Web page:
I was going to write about the conflict between translators and agencies, but after I took a little heat from the readers because of the recent posts, I’d better keep my head low and let things cool down 🙂 About a year and half ago, I talked about a serious downtrend in Lionbridge stock and suggested this was sort of a “thermometer” for our industry. Stock price reflects the perceived value of a company and expectations of its future earnings. When the price goes up, this means investors believe the future is bright, and vice versa. Since Lionbridge (Nasdaq: LIOX) is such a big player in our market, I think it’s safe to assume its stock performance has a certain degree of correlation with our industry in general. Let’s see how the company’s stock has been performing recently.
Lionbridge Stock Soars
Since September 2011, LIOX went from about $2.5 to about $4, growing by approx. 50%. For example, for Mr. Rory Cowan, CEO, Lionbridge, who owns 4,630,999 of shares according to Yahoo! Finance this meant his investment in LIOX went from $11.5 million to $18.5 million in value. Not bad, huh? Yes, unless you compare it with $30, the price of Lionbridge before the dot-com bubble burst in March 2001. At that point, Mr. Cowan’s investment would’ve been worth $139 million.
What’s driving Lionbridge stock price? It’s obviously the company’s earnings. According to the last quarter report, in the first nine months of 2012, LIOX saw a revenue increase of $22.9 million or 7% compared to the same period in 2011. Moreover, the company announced that an estimated revenue growth for 2013 is 6-10%. Another good sign is that recently, Lionbridge authorized a share repurchase program allowing to buy up to $18 million of the company’s stock. Both the earnings and the buyback are very positive, bullish signals.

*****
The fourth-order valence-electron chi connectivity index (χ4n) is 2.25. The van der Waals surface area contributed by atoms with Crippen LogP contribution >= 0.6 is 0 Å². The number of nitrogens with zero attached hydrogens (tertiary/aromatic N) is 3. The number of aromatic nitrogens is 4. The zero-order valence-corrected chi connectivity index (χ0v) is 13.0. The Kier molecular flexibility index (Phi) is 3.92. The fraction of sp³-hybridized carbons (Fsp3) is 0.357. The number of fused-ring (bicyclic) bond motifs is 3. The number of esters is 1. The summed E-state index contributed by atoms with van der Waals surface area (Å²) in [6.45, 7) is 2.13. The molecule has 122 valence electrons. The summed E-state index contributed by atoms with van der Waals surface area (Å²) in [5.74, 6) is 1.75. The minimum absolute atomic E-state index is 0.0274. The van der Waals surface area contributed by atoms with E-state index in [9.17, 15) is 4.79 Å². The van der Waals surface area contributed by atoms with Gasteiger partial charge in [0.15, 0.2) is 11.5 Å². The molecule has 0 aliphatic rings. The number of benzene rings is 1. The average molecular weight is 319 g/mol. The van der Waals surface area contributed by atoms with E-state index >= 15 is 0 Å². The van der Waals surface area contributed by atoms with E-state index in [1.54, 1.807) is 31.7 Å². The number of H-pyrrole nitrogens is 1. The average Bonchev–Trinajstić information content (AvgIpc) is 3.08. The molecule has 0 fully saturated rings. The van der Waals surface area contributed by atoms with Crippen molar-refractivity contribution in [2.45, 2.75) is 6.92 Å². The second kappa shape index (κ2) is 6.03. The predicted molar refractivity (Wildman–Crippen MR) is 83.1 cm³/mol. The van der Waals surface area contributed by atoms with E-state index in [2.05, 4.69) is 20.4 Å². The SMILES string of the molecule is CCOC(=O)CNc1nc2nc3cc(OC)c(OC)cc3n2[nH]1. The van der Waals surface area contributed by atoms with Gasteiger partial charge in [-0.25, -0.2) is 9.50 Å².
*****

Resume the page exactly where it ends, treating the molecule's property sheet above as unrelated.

What Do You Make of It?
Now, what does it mean for the rest of the players across the market for translation services? This uptrend seems to strongly contradict the doom and gloom of predictions that automated translation will soon replace human translators and rates will continue to race to the bottom. In particular, this appears to be somewhat inconsistent with the recent findings of Common Sense Advisory. In November 2012, CSA reported that translation rates nose-dived since 2008. Either this is not true for Lionbridge, or the company might be very successful in offsetting the supposedly dropping rates by
paying less to translators growing volume.
At any rate, what’s happening at Lionbridge may be a reassurance about the future of our industry, at least for the next few years. Things might not be as bad as they appear to be based on the predictions about MT and dropping rates. During the same period when these tendencies were supposedly tearing our industry apart, Lionbridge’s stock showed a sweet 50% increase. If you short-sold LIOX when you heard of machine translation successes and “the end of translation as we knew it,” I do hope that you set a stop loss order and got stopped out before sustaining a huge loss.